chapter  4
The power-full distribution of knowledge in political ecology: a view from the South
ByEnrique Leff
Pages 12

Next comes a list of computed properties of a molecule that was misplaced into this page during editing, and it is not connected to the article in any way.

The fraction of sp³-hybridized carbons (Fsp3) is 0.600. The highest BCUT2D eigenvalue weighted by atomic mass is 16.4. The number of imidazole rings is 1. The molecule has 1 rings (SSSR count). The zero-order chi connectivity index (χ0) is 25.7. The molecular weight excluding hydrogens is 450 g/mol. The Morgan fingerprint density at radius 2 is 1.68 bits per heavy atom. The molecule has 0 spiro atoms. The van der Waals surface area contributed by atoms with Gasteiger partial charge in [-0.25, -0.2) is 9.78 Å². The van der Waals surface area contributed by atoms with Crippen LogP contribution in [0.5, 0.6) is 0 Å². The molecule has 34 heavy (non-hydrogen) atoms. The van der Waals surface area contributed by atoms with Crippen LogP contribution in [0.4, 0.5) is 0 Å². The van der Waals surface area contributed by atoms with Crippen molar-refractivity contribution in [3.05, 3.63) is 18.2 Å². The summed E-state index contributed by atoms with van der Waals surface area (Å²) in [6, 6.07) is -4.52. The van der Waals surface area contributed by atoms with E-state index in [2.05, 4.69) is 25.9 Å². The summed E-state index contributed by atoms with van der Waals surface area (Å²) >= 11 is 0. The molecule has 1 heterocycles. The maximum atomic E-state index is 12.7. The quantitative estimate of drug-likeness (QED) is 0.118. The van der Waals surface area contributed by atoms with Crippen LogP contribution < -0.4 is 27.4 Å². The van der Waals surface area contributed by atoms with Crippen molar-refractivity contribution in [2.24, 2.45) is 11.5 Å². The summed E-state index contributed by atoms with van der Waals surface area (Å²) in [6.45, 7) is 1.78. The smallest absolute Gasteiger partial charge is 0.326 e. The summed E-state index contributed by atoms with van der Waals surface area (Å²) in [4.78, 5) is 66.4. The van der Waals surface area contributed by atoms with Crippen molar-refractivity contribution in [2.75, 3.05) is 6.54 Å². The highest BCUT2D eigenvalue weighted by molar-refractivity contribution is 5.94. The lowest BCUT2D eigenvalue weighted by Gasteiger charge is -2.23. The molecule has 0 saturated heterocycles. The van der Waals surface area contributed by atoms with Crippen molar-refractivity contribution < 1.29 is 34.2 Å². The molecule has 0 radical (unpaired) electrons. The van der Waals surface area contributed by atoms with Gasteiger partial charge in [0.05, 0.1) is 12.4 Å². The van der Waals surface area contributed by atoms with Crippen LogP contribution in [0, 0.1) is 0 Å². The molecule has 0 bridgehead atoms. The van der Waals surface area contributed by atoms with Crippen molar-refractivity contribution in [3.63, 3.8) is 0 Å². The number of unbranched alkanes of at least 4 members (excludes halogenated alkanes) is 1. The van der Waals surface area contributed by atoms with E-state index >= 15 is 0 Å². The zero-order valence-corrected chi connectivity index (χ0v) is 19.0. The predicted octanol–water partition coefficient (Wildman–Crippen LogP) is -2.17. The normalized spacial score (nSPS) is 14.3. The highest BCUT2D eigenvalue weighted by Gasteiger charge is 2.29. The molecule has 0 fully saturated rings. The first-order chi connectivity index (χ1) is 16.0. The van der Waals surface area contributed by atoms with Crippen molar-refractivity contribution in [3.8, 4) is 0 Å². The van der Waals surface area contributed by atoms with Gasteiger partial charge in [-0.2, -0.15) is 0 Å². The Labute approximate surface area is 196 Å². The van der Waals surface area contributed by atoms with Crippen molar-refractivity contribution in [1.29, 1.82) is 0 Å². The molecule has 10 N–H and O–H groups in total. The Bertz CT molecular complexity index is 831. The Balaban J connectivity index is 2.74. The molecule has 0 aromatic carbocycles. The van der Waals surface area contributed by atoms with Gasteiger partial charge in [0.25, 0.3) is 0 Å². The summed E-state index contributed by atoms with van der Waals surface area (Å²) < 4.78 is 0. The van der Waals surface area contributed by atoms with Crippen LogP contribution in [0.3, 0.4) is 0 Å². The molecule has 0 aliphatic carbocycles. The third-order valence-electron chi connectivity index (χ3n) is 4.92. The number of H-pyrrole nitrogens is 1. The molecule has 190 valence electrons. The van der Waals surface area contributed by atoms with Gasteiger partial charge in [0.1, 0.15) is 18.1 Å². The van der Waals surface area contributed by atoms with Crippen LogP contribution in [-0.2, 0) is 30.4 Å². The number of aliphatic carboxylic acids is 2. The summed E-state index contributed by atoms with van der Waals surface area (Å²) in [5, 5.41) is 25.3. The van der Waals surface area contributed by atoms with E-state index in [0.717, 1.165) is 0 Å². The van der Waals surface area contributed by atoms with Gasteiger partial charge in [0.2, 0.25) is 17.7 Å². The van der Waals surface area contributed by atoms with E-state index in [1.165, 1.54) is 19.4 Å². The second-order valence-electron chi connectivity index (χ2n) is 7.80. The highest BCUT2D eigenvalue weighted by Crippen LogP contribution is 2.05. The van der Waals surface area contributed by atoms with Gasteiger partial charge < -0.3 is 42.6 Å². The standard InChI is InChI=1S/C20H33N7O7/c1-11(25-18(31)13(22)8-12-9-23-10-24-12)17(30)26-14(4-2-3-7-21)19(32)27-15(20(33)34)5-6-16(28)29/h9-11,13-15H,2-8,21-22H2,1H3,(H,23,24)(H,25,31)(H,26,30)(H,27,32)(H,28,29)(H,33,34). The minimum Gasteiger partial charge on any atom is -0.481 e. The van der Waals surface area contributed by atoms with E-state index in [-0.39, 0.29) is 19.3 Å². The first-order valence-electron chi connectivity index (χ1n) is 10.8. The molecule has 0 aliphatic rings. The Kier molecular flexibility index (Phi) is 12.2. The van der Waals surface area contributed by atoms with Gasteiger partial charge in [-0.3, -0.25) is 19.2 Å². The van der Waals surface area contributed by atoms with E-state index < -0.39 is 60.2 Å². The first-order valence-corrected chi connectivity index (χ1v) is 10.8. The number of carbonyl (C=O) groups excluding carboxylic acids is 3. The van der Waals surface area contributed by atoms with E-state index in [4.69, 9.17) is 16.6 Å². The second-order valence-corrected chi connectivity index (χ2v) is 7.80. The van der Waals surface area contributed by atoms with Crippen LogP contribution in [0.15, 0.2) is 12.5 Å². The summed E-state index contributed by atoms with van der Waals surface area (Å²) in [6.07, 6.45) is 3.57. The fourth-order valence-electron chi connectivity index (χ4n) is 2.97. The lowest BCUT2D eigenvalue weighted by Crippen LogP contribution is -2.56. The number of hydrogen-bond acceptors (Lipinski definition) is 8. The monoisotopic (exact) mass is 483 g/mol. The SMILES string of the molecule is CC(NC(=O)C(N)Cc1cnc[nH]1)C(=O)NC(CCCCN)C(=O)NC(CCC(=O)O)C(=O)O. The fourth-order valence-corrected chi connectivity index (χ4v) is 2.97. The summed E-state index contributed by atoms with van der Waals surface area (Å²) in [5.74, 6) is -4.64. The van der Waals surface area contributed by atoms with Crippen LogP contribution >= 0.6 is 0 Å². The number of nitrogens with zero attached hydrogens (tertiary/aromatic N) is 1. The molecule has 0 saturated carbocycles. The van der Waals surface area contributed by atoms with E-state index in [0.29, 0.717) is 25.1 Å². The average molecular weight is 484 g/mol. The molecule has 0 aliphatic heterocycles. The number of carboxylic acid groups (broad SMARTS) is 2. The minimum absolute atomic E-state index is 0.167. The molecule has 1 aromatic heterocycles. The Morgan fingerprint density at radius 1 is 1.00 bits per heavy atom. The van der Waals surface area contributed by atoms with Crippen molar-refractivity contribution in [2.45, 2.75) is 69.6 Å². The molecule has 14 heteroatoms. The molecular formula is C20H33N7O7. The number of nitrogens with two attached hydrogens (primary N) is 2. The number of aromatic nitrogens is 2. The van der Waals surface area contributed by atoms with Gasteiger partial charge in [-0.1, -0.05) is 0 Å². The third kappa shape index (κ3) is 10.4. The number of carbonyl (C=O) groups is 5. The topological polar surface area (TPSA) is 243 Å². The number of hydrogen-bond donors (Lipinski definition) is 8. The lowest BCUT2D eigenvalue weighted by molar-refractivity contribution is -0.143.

The critical epistemology of political ecology: the power in knowledge The environmental crisis irrupted in contemporary history, in the 1960s and 1970s, as an expression of a crisis of civilization: a crisis of the hegemonic modes of understanding the world, of scientific knowledge and of techno-economic reason that had been institutionalized in the globalized world, stripping away the conditions for the sustainability of life. The construction of a sustainable world raises for political ecology an ontological and an epistemological question: it ponders the challenge of questioning the modes of thought, scientific paradigms, productive practices and social behavior that degrade life. The construction of a sustainable world implies the necessity of deconstructing2 the power devices rooted in the hegemonic rationality of modernity – the logocentrism of science (Derrida 1982), the juridical norms (Foucault 1998), the modes of production and market logic (Marx 1965) – and erecting in their place theoretical and political strategies capable of conducting a process of social reconstruction in order with the ontological conditions of life. The environmental crisis calls us to think about something as yet unthought: the lack of knowledge and the unsustainability of life inadvertently produced by humankind.